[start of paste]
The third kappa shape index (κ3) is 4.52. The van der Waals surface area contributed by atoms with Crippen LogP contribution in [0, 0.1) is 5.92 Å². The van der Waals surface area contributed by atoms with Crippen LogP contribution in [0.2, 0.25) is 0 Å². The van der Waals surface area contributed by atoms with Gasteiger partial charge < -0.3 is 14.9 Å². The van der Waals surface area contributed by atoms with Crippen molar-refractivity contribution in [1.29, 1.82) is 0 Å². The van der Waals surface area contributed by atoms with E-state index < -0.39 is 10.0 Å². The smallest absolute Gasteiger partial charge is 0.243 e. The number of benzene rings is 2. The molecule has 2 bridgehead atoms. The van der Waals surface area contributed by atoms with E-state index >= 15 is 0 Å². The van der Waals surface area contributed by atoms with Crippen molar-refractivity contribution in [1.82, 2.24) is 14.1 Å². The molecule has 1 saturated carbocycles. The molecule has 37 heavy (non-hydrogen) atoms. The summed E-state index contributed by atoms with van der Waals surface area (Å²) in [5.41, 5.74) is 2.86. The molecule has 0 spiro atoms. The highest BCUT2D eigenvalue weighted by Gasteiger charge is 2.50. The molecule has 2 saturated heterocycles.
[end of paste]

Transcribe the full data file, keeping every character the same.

The third kappa shape index (κ3) is 4.52. The van der Waals surface area contributed by atoms with Crippen LogP contribution in [0, 0.1) is 5.92 Å². The van der Waals surface area contributed by atoms with Crippen LogP contribution in [0.2, 0.25) is 0 Å². The van der Waals surface area contributed by atoms with Gasteiger partial charge < -0.3 is 14.9 Å². The van der Waals surface area contributed by atoms with Crippen molar-refractivity contribution in [1.29, 1.82) is 0 Å². The van der Waals surface area contributed by atoms with E-state index < -0.39 is 10.0 Å². The smallest absolute Gasteiger partial charge is 0.243 e. The number of benzene rings is 2. The molecule has 2 bridgehead atoms. The van der Waals surface area contributed by atoms with E-state index >= 15 is 0 Å². The van der Waals surface area contributed by atoms with Crippen molar-refractivity contribution in [1.82, 2.24) is 14.1 Å². The molecule has 1 saturated carbocycles. The molecule has 37 heavy (non-hydrogen) atoms. The summed E-state index contributed by atoms with van der Waals surface area (Å²) in [5.41, 5.74) is 2.86. The molecule has 0 spiro atoms. The highest BCUT2D eigenvalue weighted by Gasteiger charge is 2.50. The molecule has 2 saturated heterocycles.